Today I'm sharing Kessler's 7 stages of divorce.  Why is it helpful to think about the stage of divorce you may be experiencing?  There are a few reasons why I think it's helpful: often people transitioning through divorce and separation can feel very isolated. In reality, many people experiencing divorce and separation have felt similar emotions.   whatever you are experiencing or feeling will not last forever, it may be your present, but it is not your future other people have managed to work through their divorce and separation and find answers to the questions and challenges they were facing On one level understanding more about the stage you are facing, can help put your experience in perspective.  It can also give you insight into your former partner and the stage they are in.  People rarely experience all of these stages at the same time / duration.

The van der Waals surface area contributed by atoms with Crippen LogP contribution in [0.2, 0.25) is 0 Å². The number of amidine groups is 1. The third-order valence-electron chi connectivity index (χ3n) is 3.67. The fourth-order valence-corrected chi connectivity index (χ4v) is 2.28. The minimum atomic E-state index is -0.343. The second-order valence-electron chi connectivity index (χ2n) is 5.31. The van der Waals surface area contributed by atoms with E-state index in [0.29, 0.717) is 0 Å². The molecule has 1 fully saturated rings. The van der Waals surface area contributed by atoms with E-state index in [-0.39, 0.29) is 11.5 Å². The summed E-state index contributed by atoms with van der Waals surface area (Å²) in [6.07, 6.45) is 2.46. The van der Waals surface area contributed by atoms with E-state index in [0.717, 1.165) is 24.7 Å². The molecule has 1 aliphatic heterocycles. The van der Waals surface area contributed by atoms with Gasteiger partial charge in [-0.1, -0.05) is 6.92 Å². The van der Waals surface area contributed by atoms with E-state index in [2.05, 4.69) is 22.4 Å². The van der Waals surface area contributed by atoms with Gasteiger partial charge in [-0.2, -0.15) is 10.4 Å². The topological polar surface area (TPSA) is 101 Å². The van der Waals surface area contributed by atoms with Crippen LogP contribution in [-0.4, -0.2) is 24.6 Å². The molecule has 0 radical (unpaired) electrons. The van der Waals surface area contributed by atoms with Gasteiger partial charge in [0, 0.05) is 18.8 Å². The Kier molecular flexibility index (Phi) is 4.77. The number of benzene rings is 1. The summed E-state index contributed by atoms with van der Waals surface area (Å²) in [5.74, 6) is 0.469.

21:10
February 22, 2021
View from the Top: Interview with Andrea Clark, trichologist
Today we are joined by Andrea Clark, trichologist.  Andrea shares with us her expertise and insights into the impact separation and divorce may have on our hair and scalp health.  She also shares ideas about when to seek help and how to improve our own hair and scalp health.   For more information on trichology: andreaclark.trichologist@gmail.com or follow her on Instagram: Andrea_stylist_trichologist Nothing in this podcast is intended to be financial, legal or mental health advice. You should always consult a professional for advice in relation to your circumstances.
30:11
February 15, 2021
What stage of divorce am I in?